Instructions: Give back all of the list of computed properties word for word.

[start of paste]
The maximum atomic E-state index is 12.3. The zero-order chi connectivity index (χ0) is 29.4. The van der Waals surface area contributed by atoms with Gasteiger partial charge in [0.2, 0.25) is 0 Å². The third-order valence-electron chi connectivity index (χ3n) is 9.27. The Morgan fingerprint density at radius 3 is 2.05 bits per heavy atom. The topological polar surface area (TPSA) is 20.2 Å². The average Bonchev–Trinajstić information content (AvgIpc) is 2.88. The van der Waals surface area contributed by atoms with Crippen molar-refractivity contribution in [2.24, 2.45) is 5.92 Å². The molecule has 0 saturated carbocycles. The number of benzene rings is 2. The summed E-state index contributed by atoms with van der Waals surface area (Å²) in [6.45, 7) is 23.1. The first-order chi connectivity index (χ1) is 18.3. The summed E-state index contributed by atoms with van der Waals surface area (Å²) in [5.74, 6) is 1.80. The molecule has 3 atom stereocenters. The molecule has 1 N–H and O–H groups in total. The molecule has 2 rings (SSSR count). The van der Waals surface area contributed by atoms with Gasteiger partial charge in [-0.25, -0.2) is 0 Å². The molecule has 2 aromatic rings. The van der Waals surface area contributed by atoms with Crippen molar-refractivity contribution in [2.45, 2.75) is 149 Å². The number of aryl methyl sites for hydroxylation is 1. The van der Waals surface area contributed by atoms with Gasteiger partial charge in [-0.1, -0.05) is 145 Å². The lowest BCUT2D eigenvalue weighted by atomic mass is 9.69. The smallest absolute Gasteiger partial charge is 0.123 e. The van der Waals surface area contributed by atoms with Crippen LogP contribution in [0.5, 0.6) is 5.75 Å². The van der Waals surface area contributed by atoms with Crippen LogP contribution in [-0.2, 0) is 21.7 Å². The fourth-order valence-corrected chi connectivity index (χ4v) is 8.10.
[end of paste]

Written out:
The maximum atomic E-state index is 12.3. The zero-order chi connectivity index (χ0) is 29.4. The van der Waals surface area contributed by atoms with Gasteiger partial charge in [0.2, 0.25) is 0 Å². The third-order valence-electron chi connectivity index (χ3n) is 9.27. The Morgan fingerprint density at radius 3 is 2.05 bits per heavy atom. The topological polar surface area (TPSA) is 20.2 Å². The average Bonchev–Trinajstić information content (AvgIpc) is 2.88. The van der Waals surface area contributed by atoms with Crippen molar-refractivity contribution in [2.24, 2.45) is 5.92 Å². The molecule has 0 saturated carbocycles. The number of benzene rings is 2. The summed E-state index contributed by atoms with van der Waals surface area (Å²) in [6.45, 7) is 23.1. The first-order chi connectivity index (χ1) is 18.3. The summed E-state index contributed by atoms with van der Waals surface area (Å²) in [5.74, 6) is 1.80. The molecule has 3 atom stereocenters. The molecule has 1 N–H and O–H groups in total. The molecule has 2 rings (SSSR count). The van der Waals surface area contributed by atoms with Gasteiger partial charge in [-0.25, -0.2) is 0 Å². The molecule has 2 aromatic rings. The van der Waals surface area contributed by atoms with Crippen molar-refractivity contribution in [2.45, 2.75) is 149 Å². The number of aryl methyl sites for hydroxylation is 1. The van der Waals surface area contributed by atoms with Gasteiger partial charge in [-0.1, -0.05) is 145 Å². The lowest BCUT2D eigenvalue weighted by atomic mass is 9.69. The smallest absolute Gasteiger partial charge is 0.123 e. The van der Waals surface area contributed by atoms with Crippen LogP contribution in [0.5, 0.6) is 5.75 Å². The van der Waals surface area contributed by atoms with Crippen LogP contribution in [-0.2, 0) is 21.7 Å². The fourth-order valence-corrected chi connectivity index (χ4v) is 8.10.